A group of Kentucky lawmakers are ready to bet on sports gambling to grow state revenues.
State Rep. Jason Nemes (R-Louisville) announced this week on ESPN Louisville that he’s assembled a nine-member sports betting committee that includes Democrats and Republicans in both chambers of the Kentucky General Assembly. The goal is to collectively craft regulations to authorize sports betting operations presumably at the state’s horse racetracks and off-track betting venues.
“It’s a way that we can bring more money into the state’s coffers to pay for much-needed programs, but it also increases the freedom of our citizens to direct their entertainment dollars where they think they ought to,” Nemes explained.
Nemes estimates that depending on where the tax rate is set, the government could collect between $5.5 million and $26 million annually from sports betting. Those figures hint that Nemes’ panel will likely propose a high tax on sports gambling revenues.
Last year, Nevada government coffers took in about $15 million on nearly $5 billion in bets. The Silver State taxes sports betting revenue at 6.75 percent. Though Kentucky has a larger population than Nevada, the state of course has no Las Vegas that attracts over one million visitors each year, many of whom take to the sportsbooks.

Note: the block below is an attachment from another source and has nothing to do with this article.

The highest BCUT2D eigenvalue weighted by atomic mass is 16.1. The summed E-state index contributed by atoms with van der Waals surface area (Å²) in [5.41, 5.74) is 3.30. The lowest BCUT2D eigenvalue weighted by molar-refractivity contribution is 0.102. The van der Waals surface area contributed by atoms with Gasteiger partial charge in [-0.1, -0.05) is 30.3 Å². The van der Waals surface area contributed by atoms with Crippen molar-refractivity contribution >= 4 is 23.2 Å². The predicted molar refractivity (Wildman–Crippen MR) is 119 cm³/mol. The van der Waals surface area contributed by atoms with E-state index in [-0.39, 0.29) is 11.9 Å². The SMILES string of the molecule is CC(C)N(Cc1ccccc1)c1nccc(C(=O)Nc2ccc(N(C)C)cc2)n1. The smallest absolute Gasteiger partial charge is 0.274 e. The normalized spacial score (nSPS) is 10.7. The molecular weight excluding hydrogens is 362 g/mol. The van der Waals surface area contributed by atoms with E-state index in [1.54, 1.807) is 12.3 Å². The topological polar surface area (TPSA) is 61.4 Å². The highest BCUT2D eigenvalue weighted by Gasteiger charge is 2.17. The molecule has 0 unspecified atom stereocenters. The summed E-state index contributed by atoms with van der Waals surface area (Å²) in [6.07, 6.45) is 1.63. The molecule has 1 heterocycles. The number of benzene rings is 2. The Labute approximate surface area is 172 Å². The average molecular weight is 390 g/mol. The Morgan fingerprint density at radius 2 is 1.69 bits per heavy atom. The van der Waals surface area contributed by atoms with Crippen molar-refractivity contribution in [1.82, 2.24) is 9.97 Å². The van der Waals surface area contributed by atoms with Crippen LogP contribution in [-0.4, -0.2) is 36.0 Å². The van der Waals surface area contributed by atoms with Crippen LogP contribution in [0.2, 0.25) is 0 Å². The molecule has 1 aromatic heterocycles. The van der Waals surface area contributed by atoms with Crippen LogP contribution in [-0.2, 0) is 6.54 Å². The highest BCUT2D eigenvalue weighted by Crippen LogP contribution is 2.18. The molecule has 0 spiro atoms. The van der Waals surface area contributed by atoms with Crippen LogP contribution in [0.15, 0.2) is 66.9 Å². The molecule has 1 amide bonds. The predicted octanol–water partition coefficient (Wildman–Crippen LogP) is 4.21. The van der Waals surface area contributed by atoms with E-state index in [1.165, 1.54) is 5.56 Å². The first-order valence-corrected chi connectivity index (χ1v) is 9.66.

Late to Game
Nemes says the sports betting panel will introduce legislation to permit the activity during the 2019 General Assembly session. By that time, numerous states surrounding Kentucky could have sportsbooks up and running.
On June 5, Delaware became the first state to join Nevada in offering full-fledged sports gambling as a result of the Supreme Court of the United States’ (SCOTUS) repeal of the longstanding federal ban. New Jersey joined the fray last week.
West Virginia has already passed sports betting regulations, and Missouri, Indiana, and Illinois have sports betting legislation introduced. All four states share their borders with Kentucky.
In a 6-3 decision, SCOTUS ruled the Professional and Amateur Sports Protection Act of 1992 violated anti-commandeering interpretations of the Tenth Amendment.
Kentucky has long opposed most forms of gambling, the main exception of course being the state’s parimutuel horse racetracks. The Bluegrass State is one of just 11 states that does not have commercial or tribal casinos.
Long held hostile gambling views seem to be easing a bit in the Frankfort capital. Allowing horse racetracks to incorporate “historical racing machines,” which have been compared to slots, were authorized in 2017.
Historical racing terminals allow bettors to place bets continuously on horse races that have already occurred. The machines conceal the actual horses, jockeys, trainers, date, and track location, and instead present a “skill graph” that represents the horse’s odds.
Critics argue instant racing machines are cleverly disguised slots due to the terminals featuring an option that makes the picks on the gambler’s behalf based on a handicapping feature.
Horse racetracks say the devices are critical to their survival. Virginia, one of the aforementioned 11 states without casinos, authorized the machines in April at its sole Colonial Downs Racetrack.